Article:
Word from Islamabad is that the Pakistan Army’s Chief of the Army Staff, Gen Ashfaq Pervez Kayani, will be visiting Moscow in the coming days, following which Russian President Vladimir Putin will make a two-day official visit to Pakistan starting October 2, during which Putin will meet his Pakistani counterpart Asif Ali Zardari during talks that are part of a quadrilateral summit to be hosted by Pakistan on October 3 in which Afghanistan’s and Tajikistan’s Presidents will also take part. The credit for initiating high-level dialogues between Moscow and Islamabad goes to Pakistan’s former President-cum-COAS Gen Pervez Musharraf, following his state visit in February 2003. Next to visit Moscow was President Asif Ali Zardari, who paid a three-day official visit to between May 11 and 13 this year. During this meeting, Islamabad had sought Russia’s financial-cum-diplomatic support for the Iran–Pakistan (IP) gas pipeline (for which Germany-based ILF has completed detailed engineering design and according to the interim feasibility report, the cost of the project is between $1.2 and $1.5 billion) after both the US and Saudi Arabia played spoilt-sports last March and forced the world’s largest ban--Industrial and Commercial Bank of China Ltd (ICBC)—to roll back its plans for syndicating funds for the Pakistani side of the IP gas pipeline. Last year, Pakistan’s own state-owned National Bank of Pakistan (NBP) and Oil and Gas Development Company Ltd (OGDC) had walked away from the project last year fearing US sanctions. Faced with no other alternative, Islamabad has turned to Moscow for financial assistance for continuance of the IP gas pipeline project.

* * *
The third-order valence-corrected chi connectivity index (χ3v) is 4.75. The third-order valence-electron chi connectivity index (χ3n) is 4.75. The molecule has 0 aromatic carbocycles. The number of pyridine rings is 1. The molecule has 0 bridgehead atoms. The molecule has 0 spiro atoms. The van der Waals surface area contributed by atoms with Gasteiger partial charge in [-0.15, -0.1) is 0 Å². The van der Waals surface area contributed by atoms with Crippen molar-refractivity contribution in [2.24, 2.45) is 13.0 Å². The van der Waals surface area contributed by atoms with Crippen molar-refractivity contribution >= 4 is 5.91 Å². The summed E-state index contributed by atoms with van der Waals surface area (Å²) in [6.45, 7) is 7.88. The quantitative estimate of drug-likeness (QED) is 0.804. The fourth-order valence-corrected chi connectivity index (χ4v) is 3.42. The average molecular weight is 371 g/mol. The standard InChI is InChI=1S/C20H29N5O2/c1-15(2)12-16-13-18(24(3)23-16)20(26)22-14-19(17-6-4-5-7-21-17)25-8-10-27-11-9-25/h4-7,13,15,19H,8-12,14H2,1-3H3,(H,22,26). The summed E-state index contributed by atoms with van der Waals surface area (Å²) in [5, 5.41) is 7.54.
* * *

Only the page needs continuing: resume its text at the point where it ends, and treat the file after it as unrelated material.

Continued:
Interestingly, Moscow has signalled its readiness to warm up to Pakistan’s overtures with the proviso that Pakistan accommodates Russia’s concerns regarding the regional security scenario in Central Asia, given the fact that Pakistan’s Gilgit-Baltistan/Khyber Pakhtunkhwa belt is separated from Tajikistan by Afghanistan’s narrow Wakhan Corridor, and that this belt of Pakistan also borders the Kashgar prefecture of China’s troubled Xinjiang province. To this end, Russia is reported to be willing to extend a sizeable quantum of security assistance to Pakistan, which is likely to include up to 12 new-build Mi-171 helicopters (to be built by the Ulan-Ude Aviation Plant) and hundreds of RPO-A Shmel (Bumblebee) shoulder-launched thermobaric rockets, items which the Pakistan Army urgently requires for its upcoming counter-insurgency campaign in North Waziristan.
While in Moscow, Gen Kayani is also likely to canvass for the Kremlin’s approval for three crucial projects: creation of an engine overhaul facility in Kamra for the 84.4kN-thrust Klimov RD-93, whuch powers the Pakistan Air Force’s (PAF) JF-17 ‘Thunder’ MRCA; another overhaul workshop for the 12 RD & PE Zvezda JSC-built UPAZ-1 aerial refuelling pods in service with the PAF’s four IL-78MKP MRTT transports; continued product-support for the four IL-78MKPs; and most importantly, the export approval for 132kN-thrust AL-31FN turbofans required for powering the initial 40 FC-20 (36-single-seat and four tandem-seat) M-MRCAs that the PAF wants to procure from China’s Chengdu Aircraft Industry Corp (which is also producing the JF-17).